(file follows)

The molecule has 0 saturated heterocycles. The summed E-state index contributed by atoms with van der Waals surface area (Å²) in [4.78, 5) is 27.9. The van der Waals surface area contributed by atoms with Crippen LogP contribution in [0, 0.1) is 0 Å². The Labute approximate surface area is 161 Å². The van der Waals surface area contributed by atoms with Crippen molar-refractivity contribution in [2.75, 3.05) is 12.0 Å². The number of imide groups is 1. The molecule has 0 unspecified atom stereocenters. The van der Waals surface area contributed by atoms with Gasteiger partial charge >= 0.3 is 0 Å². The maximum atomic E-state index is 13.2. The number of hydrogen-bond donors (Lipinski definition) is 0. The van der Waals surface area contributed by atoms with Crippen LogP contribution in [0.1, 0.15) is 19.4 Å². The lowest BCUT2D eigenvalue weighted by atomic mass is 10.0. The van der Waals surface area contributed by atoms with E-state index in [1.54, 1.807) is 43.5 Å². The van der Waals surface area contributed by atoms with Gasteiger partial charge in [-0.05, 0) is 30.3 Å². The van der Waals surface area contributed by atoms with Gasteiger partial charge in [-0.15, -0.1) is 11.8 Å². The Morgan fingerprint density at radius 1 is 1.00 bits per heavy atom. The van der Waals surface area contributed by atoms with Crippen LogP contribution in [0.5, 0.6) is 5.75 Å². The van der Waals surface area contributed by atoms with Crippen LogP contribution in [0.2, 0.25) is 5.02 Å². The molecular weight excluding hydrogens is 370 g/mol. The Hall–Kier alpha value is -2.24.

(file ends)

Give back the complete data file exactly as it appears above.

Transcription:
The molecule has 0 saturated heterocycles. The summed E-state index contributed by atoms with van der Waals surface area (Å²) in [4.78, 5) is 27.9. The van der Waals surface area contributed by atoms with Crippen LogP contribution in [0, 0.1) is 0 Å². The Labute approximate surface area is 161 Å². The van der Waals surface area contributed by atoms with Crippen molar-refractivity contribution in [2.75, 3.05) is 12.0 Å². The number of imide groups is 1. The molecule has 0 unspecified atom stereocenters. The van der Waals surface area contributed by atoms with Gasteiger partial charge >= 0.3 is 0 Å². The maximum atomic E-state index is 13.2. The number of hydrogen-bond donors (Lipinski definition) is 0. The van der Waals surface area contributed by atoms with Crippen LogP contribution in [0.1, 0.15) is 19.4 Å². The lowest BCUT2D eigenvalue weighted by atomic mass is 10.0. The van der Waals surface area contributed by atoms with E-state index in [1.54, 1.807) is 43.5 Å². The van der Waals surface area contributed by atoms with Gasteiger partial charge in [-0.05, 0) is 30.3 Å². The van der Waals surface area contributed by atoms with Gasteiger partial charge in [-0.15, -0.1) is 11.8 Å². The Morgan fingerprint density at radius 1 is 1.00 bits per heavy atom. The van der Waals surface area contributed by atoms with Crippen LogP contribution in [0.5, 0.6) is 5.75 Å². The van der Waals surface area contributed by atoms with Crippen LogP contribution in [0.2, 0.25) is 5.02 Å². The molecular weight excluding hydrogens is 370 g/mol. The Hall–Kier alpha value is -2.24.